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Imaging the Force of Cancer

Periodic Reporting for period 2 - FORCE (Imaging the Force of Cancer)

Reporting period: 2017-07-01 to 2018-12-31

“Force, Imaging the Force of Cancer,” is a large-scale Horizon 2020 project, whose aim is to address a fundamental need in planning and monitoring of cancer treatment by measuring the forces active in cancer.

The mechanical forces on a primary cancer tumour – such as tumour Interstitial Fluid Pressure (IFP) and Cell Traction Force (CTF) at the tumour border zone – are thought to be key indicators of whether cancer therapy is working as well as the likelihood of the cancer spreading to other organs. However, being able to measure these forces non-invasively is currently not possible but is paramount for therapy planning and evaluating treatment efficacy. While the treatment of primary tumour sites is vital, gauging the metastatic potential for cancer spread is increasingly important for ensuring appropriate therapy is given.

The FORCE project will tackle these needs by integrating fundamental developments in engineering and Magnetic Resonance Imaging to develop Magnetic Resonance Force Imaging (MRFI) – a novel non-invasive modality for directly measuring Interstitial Fluid Pressure and cell traction forces. We believe that MRFI derived imaging biomarkers will allow for patient stratification prior to therapy and therapy efficacy control during therapy. This has the potential to result in improved patient outcomes at reduced costs. Clinical trials will be conducted for breast cancer, liver cancer, and brain tumours in three major European clinical centers.

The participation of major industrial and pharmaceutical partners in the project accelerates the time to market and encourages a prompt implementation.
The aim of this project is to measure the forces exerted by a tumour onto its surroundings and quantify the diagnostic impact of this physical parameter in the domain of oncology for breast cancer, liver cancer, and brain tumours. So far, we have demonstrated in simulations and phantom experiments the feasibility to quantify those forces noninvasively via nonlinear tissue mechanics. Our initial results from 25 breast cancer patients show that those lesions that exhibit the largest pressure do show lymphovascular space invasion. If confirmed in a larger cohort, this has major impact on patient pathway. A patient that is currently scheduled for tumour surgery would rather first received neoadjuvant chemotherapy if the presence of lymphovascular space invasion were known prior to surgery. Hence, the measurement of tumour forces could have an immediate impact on patient management, which is the aim of this project.

The liver cancer trial in Paris has started and we have collected the first 5 datasets from patients with hepatocellular carcinoma. More data are required to draw any conclusions. Similarly, the brain cancer trial in Basel & Oslo has started as well (Oslo is new associated partner in the consortium). We have so far collected two brain tumours from Oslo and are working on the analysis.

Technically, we have advanced both on the hardware components as well as on the data acquisition and data postprocessing side. Regarding the hardware, we are currently spinning-out our technology to various other research centres (10 sites globally!). Due to this continuous feedback and exposure to different research and clinical environments, the hardware has reached such a high level of maturity, simplicity, and performance that we are close to industrial commercialization. The advances on the data acquisition side led on the one hand to significant improvement of data quality, and on the other hand to shorter acquisition times whereby further improving image quality. The advances in data postprocessing enabled us to see for the first-time shifts in ionic processes within cells at very short timescales, an unexpected research result that will be published in Science Advances this April 2019.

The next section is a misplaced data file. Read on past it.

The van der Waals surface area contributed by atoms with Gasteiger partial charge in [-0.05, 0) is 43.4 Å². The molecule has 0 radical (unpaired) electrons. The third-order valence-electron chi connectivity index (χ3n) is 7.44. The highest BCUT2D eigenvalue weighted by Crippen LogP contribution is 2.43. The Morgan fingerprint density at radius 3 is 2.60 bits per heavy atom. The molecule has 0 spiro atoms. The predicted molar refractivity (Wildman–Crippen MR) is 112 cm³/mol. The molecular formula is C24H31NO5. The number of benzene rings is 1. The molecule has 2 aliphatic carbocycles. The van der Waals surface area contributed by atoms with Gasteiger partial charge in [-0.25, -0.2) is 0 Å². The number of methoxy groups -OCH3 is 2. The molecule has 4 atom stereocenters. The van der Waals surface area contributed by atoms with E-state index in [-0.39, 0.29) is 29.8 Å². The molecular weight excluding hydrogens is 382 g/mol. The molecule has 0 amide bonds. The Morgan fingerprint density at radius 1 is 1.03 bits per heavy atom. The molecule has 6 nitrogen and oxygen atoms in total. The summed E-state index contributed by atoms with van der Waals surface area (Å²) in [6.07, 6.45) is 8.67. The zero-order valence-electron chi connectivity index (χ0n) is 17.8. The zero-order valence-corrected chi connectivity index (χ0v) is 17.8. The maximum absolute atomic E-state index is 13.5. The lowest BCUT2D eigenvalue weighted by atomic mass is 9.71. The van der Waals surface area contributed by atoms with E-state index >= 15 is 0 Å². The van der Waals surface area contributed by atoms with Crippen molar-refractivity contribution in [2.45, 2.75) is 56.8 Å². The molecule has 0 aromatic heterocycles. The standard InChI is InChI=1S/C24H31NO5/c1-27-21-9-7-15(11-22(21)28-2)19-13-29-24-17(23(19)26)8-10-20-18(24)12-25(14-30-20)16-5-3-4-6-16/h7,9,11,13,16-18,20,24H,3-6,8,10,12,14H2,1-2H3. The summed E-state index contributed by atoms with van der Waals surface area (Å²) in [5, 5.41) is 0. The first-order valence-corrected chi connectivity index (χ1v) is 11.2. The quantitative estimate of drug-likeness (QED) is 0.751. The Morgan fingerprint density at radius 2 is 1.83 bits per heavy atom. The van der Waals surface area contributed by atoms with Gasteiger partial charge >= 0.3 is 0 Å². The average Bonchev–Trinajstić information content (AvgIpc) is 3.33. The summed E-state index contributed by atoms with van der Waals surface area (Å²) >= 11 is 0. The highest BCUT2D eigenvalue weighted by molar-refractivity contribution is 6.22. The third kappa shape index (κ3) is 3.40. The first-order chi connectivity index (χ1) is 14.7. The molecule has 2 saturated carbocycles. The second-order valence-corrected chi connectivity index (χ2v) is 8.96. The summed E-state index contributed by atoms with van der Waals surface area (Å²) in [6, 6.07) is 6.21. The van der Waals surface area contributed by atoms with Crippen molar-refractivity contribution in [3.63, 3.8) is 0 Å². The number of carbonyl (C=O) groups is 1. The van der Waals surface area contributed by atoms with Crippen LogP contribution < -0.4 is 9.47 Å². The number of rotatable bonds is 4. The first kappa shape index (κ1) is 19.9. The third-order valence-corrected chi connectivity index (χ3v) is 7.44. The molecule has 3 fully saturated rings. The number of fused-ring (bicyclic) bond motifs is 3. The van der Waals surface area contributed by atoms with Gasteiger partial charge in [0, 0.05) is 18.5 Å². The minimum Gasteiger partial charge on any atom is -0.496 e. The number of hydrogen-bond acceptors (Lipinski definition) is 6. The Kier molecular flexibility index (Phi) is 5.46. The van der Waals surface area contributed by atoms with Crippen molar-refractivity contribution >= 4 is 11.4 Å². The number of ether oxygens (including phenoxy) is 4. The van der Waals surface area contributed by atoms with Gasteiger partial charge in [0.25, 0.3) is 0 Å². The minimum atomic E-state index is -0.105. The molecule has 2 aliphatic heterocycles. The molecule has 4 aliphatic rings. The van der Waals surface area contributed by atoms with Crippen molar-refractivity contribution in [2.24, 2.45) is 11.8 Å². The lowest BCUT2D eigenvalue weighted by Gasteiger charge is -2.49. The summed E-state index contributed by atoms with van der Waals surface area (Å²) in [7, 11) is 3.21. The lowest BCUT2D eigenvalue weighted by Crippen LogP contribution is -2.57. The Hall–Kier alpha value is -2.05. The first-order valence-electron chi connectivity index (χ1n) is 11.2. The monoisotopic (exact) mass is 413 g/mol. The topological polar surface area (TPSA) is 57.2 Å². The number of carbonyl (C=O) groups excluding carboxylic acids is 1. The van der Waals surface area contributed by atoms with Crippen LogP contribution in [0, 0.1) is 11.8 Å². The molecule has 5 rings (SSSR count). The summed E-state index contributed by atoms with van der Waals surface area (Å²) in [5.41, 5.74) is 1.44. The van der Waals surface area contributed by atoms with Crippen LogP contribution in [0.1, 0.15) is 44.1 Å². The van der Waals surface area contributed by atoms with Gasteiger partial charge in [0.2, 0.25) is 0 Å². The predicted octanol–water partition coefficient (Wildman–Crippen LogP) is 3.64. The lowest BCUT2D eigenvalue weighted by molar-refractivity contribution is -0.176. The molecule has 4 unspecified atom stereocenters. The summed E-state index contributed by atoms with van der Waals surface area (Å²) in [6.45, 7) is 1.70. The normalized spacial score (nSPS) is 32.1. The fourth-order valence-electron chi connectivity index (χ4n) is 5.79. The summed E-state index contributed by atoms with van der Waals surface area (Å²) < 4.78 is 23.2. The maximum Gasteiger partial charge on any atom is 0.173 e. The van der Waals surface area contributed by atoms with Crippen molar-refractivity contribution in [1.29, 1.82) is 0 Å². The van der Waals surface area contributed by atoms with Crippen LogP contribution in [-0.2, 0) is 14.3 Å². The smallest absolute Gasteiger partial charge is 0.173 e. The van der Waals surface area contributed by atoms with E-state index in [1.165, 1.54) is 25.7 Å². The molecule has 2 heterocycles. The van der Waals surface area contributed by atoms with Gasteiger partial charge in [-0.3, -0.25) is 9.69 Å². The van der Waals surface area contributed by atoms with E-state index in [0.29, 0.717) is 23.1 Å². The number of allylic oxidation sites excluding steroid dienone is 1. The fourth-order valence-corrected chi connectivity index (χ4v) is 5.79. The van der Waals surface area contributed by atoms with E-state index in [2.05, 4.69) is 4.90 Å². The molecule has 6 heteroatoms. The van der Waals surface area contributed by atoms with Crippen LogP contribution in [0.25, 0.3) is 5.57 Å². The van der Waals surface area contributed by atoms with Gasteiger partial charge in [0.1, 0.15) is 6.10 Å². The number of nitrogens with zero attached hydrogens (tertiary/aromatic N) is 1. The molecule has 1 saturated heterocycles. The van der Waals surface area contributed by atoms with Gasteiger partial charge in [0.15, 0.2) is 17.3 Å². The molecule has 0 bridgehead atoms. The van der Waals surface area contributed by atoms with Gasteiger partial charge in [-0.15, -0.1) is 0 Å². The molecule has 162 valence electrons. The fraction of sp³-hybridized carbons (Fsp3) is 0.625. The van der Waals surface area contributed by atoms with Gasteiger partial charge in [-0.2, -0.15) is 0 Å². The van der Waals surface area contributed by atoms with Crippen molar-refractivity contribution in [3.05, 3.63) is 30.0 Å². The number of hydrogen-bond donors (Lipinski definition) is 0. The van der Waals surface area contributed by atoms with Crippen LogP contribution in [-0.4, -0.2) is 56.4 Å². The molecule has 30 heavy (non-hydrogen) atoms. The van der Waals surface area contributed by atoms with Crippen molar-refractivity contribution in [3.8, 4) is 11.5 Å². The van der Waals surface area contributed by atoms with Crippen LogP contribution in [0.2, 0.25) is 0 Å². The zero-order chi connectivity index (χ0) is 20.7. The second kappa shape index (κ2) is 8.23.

The mechano-signalling part of the project has provided very exciting new insight into the interaction between tumour cell proliferation and migration subject to mechanical shear forces. It appears that there is a mechanical sweet-spot where tumour cell proliferation is suppressed opening the gateway to very new therapeutic concepts. We are currently working on the translation of that concept to preclinical in-vivo experiments. Fundamental, our consortium managed to transplant a small piece of primary breast tumour tissue approximately two hours after operation on top of a pre-stained collagen gel and was able to monitor the active gel deformations over seven days. This allows now to investigate in 3D the force between tumour cells and habitat at unpreceded levels of details.
Our consortium is tightly working together with significant progress demonstrating the feasibility to measure IFP, quantifying cellular forces fundamentally, validating the impact of IFP in preclinical models and the influence of macroscopic forces on tumor biomechanics, to finally translating the technology into clinical reality by completing clinical trials on breast cancer, liver cancer, and brain cancer. The provision of clinical data will allow us to gauge and further develop the method and bring it from bench to bedside. As three major clinical European centers are tightly involved in this project, main focus is put on the patient benefit generated by the provision of the knowledge regarding the forces generated by a tumor. This involves selection of the drug most likely to work given a certain value of IFP, gauging success of therapy or failure during chemo, and finally predicting whether a tumor has already metastasized towards for instance the sentinel lymph node in case of breast cancer.
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